Figure 1: Greyscale ultrasound demonstrates a normal anterior placenta without evidence of previa and closed cervix. View Figure 1
Following the delivery, portions of the placenta were retained and were extracted manually and with banjo curettage under US guidance. The estimated blood loss for the D&C was 200mL. Her immediate postpartum course was uncomplicated, and she was discharged on postpartum day 2.
Two weeks later, she returned to the hospital with persistent vaginal bleeding. On exam, her uterus was 12 weeks in size, and her quantitative human chorionic gonadotropin level was 14 IU/L. Her nadir hemoglobin and hematocrit were 8.6g/dL and 25.7% with a prolonged activated partial thromboplastin time of 66.6 seconds, consistent with her factor XI deficiency. During her evaluation, she became hemodynamically unstable with hypotension and tachycardia. She received two units of packed red blood cells and 10 units of fresh frozen plasma. Greyscale US illustrated a 3.5cm heterogeneous and vascular endometrial mass (Figure 2), with predominantly peripheral enhancement on color Doppler (Figure 3).
Figure 2: Greyscale ultrasound demonstrates a 3.5 cm heterogeneous mass in the endometrial cavity. View Figure 2
Figure 3: Color Doppler ultrasound demonstrates marked predominant peripheral vascularity of the endometrial mass. View Figure 3
MRI pelvis demonstrated a 2.9cm x 3.6cm x 3.0cm heterogeneous soft tissue mass within the endometrial cavity, extending into the myometrium in the right posterolateral aspect of the fundus and the body (Figure 4). The leading diagnosis was retained placenta. In light of her ongoing vaginal bleeding and hemodynamic instability, she was taken to the operating room and underwent a total abdominal hysterectomy. Her postoperative course was uncomplicated and she was discharged on postoperative day 4.
Figure 4: Axial T2-eighted MR image of the pelvis demonstrates a 2.9cm x 3.6cm x 3.0cm, heterogeneous soft tissue mass within the endometrial cavity that extends into the right posterolateral aspect of the myometrial fundus and body (white circle). View Figure 4
Gross pathology of the uterus demonstrated a 7cm x 5cm x 1.5cm soft tissue mass in the endometrial cavity which had invaded the myometrium to a depth of 1cm (Figure 5a). Microscopically, degenerating and necrotic chorionic villi were adherent to the myometrium, without intervening endometrium, consistent with placenta accreta (Figure 5b).
Figure 5: Gross and microscopic evidence of placenta accreta on pathology. (a) Gross photograph of representative full thickness section through uterine wall showing myometrium (rough boundary delineated by white arrow) and soft tissue mass (white asterisk, *). (b) Hematoxylin & eosin stain showing degenerating placental villi adherent to myometrium (Myo) without intervening endometrium. Note that placenta villous parenchyma appears directly perfused by a large maternal myometrial artery (MA). Scale bars: (a) 1 cm, (b) 500 microns. View Figure 5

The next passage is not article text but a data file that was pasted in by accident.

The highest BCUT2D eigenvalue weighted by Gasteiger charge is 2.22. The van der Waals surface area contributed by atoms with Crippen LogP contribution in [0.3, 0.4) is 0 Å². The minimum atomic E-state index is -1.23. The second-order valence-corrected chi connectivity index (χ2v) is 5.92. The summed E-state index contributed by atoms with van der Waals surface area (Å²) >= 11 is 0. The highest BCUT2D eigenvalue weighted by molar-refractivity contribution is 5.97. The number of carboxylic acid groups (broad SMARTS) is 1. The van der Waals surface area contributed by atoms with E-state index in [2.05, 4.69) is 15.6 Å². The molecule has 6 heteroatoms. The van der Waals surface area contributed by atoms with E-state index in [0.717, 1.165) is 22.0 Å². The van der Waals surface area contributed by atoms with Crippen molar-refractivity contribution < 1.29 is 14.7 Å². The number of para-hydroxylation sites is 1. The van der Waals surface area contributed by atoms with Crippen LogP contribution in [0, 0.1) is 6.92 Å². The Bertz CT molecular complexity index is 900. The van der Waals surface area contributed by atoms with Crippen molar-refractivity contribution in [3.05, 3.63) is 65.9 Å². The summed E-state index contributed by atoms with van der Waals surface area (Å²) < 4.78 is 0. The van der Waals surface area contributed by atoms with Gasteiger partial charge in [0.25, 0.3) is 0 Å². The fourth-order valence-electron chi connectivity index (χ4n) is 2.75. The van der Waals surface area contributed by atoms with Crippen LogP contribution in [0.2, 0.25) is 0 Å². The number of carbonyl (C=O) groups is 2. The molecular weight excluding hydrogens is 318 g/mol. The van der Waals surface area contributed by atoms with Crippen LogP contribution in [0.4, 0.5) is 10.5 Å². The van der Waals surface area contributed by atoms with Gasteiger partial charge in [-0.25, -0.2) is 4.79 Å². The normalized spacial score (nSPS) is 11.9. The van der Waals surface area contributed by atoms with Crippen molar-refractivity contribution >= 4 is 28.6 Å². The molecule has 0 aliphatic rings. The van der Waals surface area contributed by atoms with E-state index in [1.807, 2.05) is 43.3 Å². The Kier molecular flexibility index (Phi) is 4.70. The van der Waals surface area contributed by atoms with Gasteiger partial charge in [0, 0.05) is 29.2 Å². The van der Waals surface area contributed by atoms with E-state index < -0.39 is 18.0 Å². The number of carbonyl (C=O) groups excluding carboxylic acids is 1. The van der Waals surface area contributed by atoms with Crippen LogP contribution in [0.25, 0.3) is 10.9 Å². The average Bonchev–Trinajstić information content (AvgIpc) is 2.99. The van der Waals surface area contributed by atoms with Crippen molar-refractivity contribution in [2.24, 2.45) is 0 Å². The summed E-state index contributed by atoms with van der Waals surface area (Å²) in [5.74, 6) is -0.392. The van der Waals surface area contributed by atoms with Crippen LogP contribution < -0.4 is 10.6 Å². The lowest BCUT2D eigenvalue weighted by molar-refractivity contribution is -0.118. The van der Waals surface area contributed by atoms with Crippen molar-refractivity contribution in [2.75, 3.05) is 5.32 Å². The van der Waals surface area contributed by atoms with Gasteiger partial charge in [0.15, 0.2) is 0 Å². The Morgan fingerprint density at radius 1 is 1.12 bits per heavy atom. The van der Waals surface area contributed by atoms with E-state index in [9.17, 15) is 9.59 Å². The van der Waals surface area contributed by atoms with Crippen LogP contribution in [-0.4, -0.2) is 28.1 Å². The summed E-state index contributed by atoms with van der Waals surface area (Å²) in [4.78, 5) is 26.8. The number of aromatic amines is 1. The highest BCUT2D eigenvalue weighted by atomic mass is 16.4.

Abnormally invasive placenta is a potentially life-threatening complication of pregnancy, for which high index of suspicion should be held, even in cases with normal antepartum imaging. The mechanism by which invasive placenta occur is unclear, but poor decidualization from prior mechanical trauma or primary deficiency are thought to play a role . By that logic, prior uterine procedures such as D&C and their associated complications including Ashermanís syndrome, have been implicated to cause invasive placenta. This patientís history of Ashermanís syndrome should raise the clinicianís suspicion for developing placental invasion.
Obstetric US is the gold standard for the antenatal diagnosis of invasive placenta, and has a sensitivity ranging between 78%-93%. Sonographic findings that suggest placental invasion include vascular lacunae within the placenta, loss of hypoechoic retroplacental zone, abnormal color Doppler surrounding the myometrium, and reduced myometrial thickness . However, thus far, there is no validated criterion that weighs and combines individual imaging parameters to predict the likelihood of placenta invasion . Furthermore, these studies have considerable bias in their protocol, as a single clinician reviewed the images and typically only high-risk patients were enrolled. In fact, when six experienced clinicians, all blinded to clinical status, reviewed the US of invasive placenta in a more recent study, the sensitivity decreased to 53.3%, with considerable inter-observer variations . Therefore, a potential pitfall of clinical practice, as underscored by this case, is to rely on a negative US for ruling out invasive placenta without considering all risks and mechanisms of decidua disruption.